But assuming you skipped all that, the short version is that the pulp magazines were an early version of mass-market fiction. The pulps were printed on very cheap paper made from wood pulp, resembling the kind of paper you’d find in comic books today. The paper was usually not even trimmed, so the bound pages were a little bit jagged. The covers were lurid, often action-oriented, and occasionally had little to do with the story they advertised. But they intrigued potential customers who wanted to know what was going on in the picture. And so… ta-da!

For fiction, the only other significant game in town were the “slicks,” higher-quality magazines that tended to cater to a more elite audience. Better Homes & Gardens, Vanity Fair, that kind of thing. They had a larger circulation than most pulps, and generally paid more, but their audience wasn’t into adventure fiction. While the occasional science fiction or “weird” piece might appear in their pages, it wasn’t their thing. That was the domain of the pulps… fiction for the working-class. They were cheap, they were plentiful, and they provided a wonderful escape from the day-to-day drudgery.

So… for genre fiction… it was largely the pulps or nothing. We didn’t have the kind of publishing marketplace like we have now, with mass-market paperbacks and so forth. The novels that were published were often reprints from the magazines, distributed for a short period of time, and then out of print forever. For a genre writer, the pulps were the market for fiction, with occasional opportunities with the slicks (but usually not with genre fiction).

As far as what the pulp stories were like… well, they were all over the board. You can point to some general trends that changed over time, what was more popular when, and some styles and aesthetics that were more popular than others in the approximately 60-year history of the magazines. But there aren’t many definitive characteristics you can pin on the stories that don’t have plenty of counterexamples.

The Pulp Writers

Some of the more famous pulp stories included: The Maltese Falcon, Tarzan, John Carter of Mars, The Long Goodbye, Red Harvest, Conan, Strangers on a Train, Cthulhu, and of course Doc Savage. Some of the more famous pulp authors include: Edgar Rice Burroughs, H. P. Lovecraft, Dashiell Hammett, Leigh Brackett, Robert A. Heinlein, Robert E. Howard, Catherine L. Moore, Phillip K Dick, Raymond Chandler, Merriem Modell, Ray Bradbury, Seabury Quinn, and many others. MANY. I’m missing some big names on this list. Seriously, any of the authors of classic genre fiction during the early to mid 20th century were likely pulp authors.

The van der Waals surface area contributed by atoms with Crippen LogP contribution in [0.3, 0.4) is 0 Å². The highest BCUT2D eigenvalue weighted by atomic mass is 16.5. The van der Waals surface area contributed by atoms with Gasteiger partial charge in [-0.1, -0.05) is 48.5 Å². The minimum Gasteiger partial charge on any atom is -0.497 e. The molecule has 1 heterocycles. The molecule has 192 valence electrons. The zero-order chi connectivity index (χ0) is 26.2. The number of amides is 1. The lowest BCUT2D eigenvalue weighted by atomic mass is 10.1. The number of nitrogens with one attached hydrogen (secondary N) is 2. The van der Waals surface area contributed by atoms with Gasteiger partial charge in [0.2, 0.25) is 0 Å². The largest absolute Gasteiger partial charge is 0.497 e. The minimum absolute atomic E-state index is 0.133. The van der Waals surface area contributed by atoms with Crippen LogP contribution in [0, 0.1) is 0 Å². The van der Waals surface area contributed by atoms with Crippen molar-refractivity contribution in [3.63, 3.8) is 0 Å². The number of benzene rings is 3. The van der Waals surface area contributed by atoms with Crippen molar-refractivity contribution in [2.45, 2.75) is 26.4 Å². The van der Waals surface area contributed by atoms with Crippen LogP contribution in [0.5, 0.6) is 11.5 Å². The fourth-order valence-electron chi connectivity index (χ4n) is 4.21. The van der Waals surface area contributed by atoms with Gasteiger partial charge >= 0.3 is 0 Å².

The biggest and most successful pulp authors of the era were prolific, with a solid work ethic and a willingness to be flexible. The evidence suggests there’s a strong causal relationship there. The writers who could crank out stories of reasonable quality could sell to several different markets (sometimes under different pen names), and were paid by word count. Occasionally, they’d get new opportunities, one of the highest-paying being screenplays. But ultimately, it came down to skill and work ethic.

In my opinion, the boom in genre fiction and literature as a source of entertainment, combined with the fierce competition both between the magazines and for publication, really refined the quality of fiction during this time. A lot of the “rules” we take for granted today in writing … or maybe don’t fully understand… evolved during this era.

Myths of the Pulp Era

People use “pulp” as a derogatory term meaning low-quality fiction. But reading through the actual pulps… I personally disagree. We have a ton of classics that shaped their genres that came from the pulps. While I’ve read my share of bad stuff, there’s plenty of great stuff to be found in those pages (digitized… I don’t dare read the vintage pulps I own!). Yes, they may be out of style today, especially when they speak of the “distant future” of the 1990s. But as stories, they hold up just fine.